Just about any piece of software you buy, or even just download and use for free, demands that you sign an “end user license agreement”—EULA for short—a legal contract between you and the software maker. It may come up in one of the endless dialogue boxes you click through during the intial install. Or it may come with the CD, with a note saying that opening the shrink wrap constitues agreement to this contract. Or it may come in some other form.
You may never have noticed this. You may have started blocking it out after years of dealing with software. But I want to talk about how very weird it is.
First, an ironic comment:
A Eulogy for the EULA by factoryjoe
See, EULAs say bascially two things. The software manufacturer isn't responsible for anything bad that happens to anyone as a result of using the software. And the software manufacturer doesn't promise that the software will work consistently, or at all, or really do anything.
And they say it in dense, verbose, unreadable legal language—pulling an example off of the web practically at random, I find a EULA from Microsoft that runs over 4700 words ... and in the first paragraph, it says that might not be all of it!
An amendment or addendum to this EULA may accompany the Product
Think about it for a minute. Most Americans, and practically all American corporations, are bound in a mountain of legal language generated by the software industry. I'm pretty sure that I personally am bound by more words of legal language from software EULAs than from every other source put together.
Mind you, we agree to these things under coercive circumstances under which we cannot possibly reflect on the legal consequences. Ian Goldberg and Kat Hanna tell a story about trying to confront Dell about the opacity of their EULA, and the series of misadventures they have just trying to get a straight answer about what their EULA contains.
He said he installs things all the time without reading the license agreements. He says I should just do that. I ask if he's really telling me to lie and to agree to legal documents I haven't seen.
This is madness of Kafkaesque proportions, and its purpose is to protect the software industry from making any quality guarantees for their products. What other industry imagines they could even attempt such a scam? Not promising that their products will work at all?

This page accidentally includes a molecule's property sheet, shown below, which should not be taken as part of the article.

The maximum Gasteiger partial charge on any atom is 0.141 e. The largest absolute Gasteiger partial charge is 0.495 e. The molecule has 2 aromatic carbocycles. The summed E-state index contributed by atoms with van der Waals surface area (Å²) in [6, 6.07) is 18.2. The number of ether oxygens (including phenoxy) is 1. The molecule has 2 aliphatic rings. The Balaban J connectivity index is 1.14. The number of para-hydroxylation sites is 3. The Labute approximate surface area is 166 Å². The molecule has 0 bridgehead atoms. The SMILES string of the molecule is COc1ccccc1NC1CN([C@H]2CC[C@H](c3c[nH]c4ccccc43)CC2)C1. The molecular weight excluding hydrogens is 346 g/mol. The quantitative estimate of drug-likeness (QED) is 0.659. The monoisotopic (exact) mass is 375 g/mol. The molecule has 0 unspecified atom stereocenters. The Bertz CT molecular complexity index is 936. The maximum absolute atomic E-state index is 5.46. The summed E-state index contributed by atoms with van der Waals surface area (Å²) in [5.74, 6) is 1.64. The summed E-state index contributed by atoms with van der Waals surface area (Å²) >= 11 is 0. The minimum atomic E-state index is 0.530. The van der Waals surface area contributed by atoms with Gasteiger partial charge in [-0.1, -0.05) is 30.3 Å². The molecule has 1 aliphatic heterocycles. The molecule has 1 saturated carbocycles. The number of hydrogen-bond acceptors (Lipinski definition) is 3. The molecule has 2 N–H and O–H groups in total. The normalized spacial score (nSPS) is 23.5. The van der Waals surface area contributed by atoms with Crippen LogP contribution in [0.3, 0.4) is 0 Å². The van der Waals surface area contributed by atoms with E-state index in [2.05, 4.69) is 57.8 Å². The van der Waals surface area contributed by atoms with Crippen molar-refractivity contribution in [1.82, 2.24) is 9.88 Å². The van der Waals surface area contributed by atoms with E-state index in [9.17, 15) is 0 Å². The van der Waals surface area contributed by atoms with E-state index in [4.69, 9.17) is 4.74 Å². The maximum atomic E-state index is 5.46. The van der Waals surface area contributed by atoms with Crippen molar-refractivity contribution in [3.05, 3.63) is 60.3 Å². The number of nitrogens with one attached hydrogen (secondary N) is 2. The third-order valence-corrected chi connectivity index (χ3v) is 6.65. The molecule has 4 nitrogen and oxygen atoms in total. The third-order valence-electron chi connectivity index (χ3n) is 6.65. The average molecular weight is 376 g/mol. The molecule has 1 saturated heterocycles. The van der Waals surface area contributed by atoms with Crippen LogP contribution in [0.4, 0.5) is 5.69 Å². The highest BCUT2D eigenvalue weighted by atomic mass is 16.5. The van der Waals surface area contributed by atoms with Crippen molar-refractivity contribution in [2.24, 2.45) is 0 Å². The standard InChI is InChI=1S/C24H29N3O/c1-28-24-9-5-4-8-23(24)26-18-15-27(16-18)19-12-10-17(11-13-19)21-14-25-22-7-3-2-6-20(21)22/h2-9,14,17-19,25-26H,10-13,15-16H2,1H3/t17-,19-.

Last year, I was at a client's office and I heard that some US congressional representative was kicking around the office somewhere, doing a tour of Silicon Valley and looking to hear from industry leaders what congress should be doing to help the Dynamic World of High Tech fullfil the promise of the Economy of Tomorrow ... yadda yadda yadda. Though neither I nor the folks I was meeting with were going to meet the rep, we spent a few minutes brainstorming about what legislation would be good for the industry.
I said we need legislation limiting these damned EULAs. It shouldn't be legal to make your customer sign a contract saying they don't mind if your product doesn't work. Aside from this being unreasonable, and maybe even immoral, it's bad for the industry. The ability to make folks agree to a restrictive EULA creates a race to the bottom. If you're a company committed to spending the time and money to make an airtight, reliable working software system, you have to compete with companies publishing slipshod crap that looks the same on the surface. Sure, in the long run you'll win customer loyalty ... but that's if you survive long enough to see the long run, which is a tough bet in the software industry. So EULAs make the industry a competition to see who can get the sloppiest code out the door fastest. That's not just bad for product users, it's bad for the companies when they are compelled to ignore questions of quality, producing the rushed production schedules, poor planning, and disinterest in customers' needs that are endemic to the industry. A little legislation saying that you can't make the kind of EULAs that everyone does now would transform the whole industry for the better, and serve the public, too.
A forthcoming documentary on this subject.